Due to a series of delays, approval snags, and sagging sales, Working Designs announced on December 12, 2005 that all existing staff had been laid off and the company was effectively defunct.[citation needed] In a public statement posted on the message board hosted at Working Designs' official site, President Victor Ireland, though expressing much gratitude for strong core fan support over the years, stated that a series of complications related to the approval of upcoming games for the PlayStation 2 had created a loss of revenue from which the company would not be able to recover. Ireland however went on to express optimism that a possible publishing deal may occur in the future with the support of remaining WD staff, likely for the Xbox 360.[citation needed]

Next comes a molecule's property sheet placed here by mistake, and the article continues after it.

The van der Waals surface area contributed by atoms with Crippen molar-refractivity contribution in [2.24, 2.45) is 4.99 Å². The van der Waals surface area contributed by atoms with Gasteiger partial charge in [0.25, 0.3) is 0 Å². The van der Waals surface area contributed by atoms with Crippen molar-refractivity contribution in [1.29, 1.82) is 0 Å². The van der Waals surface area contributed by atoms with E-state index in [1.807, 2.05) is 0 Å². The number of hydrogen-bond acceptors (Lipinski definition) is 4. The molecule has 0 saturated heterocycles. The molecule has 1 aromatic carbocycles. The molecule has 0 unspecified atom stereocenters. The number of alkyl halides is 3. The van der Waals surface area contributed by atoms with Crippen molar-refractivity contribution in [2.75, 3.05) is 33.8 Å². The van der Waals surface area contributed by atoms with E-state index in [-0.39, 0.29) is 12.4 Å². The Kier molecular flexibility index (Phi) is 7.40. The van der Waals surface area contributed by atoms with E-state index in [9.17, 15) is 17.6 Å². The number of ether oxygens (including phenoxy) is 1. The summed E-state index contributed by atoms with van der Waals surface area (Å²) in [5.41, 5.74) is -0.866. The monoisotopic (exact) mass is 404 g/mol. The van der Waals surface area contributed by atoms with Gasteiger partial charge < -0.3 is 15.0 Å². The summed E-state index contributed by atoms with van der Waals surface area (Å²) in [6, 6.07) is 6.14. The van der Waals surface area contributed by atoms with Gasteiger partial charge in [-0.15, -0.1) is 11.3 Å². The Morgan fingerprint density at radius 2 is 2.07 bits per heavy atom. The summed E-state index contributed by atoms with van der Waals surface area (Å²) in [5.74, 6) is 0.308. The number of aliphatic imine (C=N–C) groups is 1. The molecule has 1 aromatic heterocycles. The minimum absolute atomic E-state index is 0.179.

Games published (in alphabetical order)[edit]


Sega CD[edit]

Sega Saturn[edit]


PlayStation 2[edit]


  1. ^ "WD Trivia/Storytime Thread - Page 17". Retrieved 2019-05-09.
  2. ^ "Working Designs Company Profile". Working Designs. 2005-01-11. Archived from the original on 2005-12-30. Retrieved 2019-05-09.
  3. ^ a b "Working Designs: Sega's RPG Workhorse". Electronic Gaming Monthly. No. 88. Ziff Davis. November 1996. pp. 134, 138.
  4. ^ "Behind the Screens". Electronic Gaming Monthly. No. 85. Ziff Davis. August 1996. p. 61.
  5. ^ "In the Studio". Next Generation. No. 30. Imagine Media. June 1997. p. 19.
  6. ^ "Working Designs to End Publishing for Sega". Electronic Gaming Monthly. No. 98. Ziff Davis. September 1997. p. 73.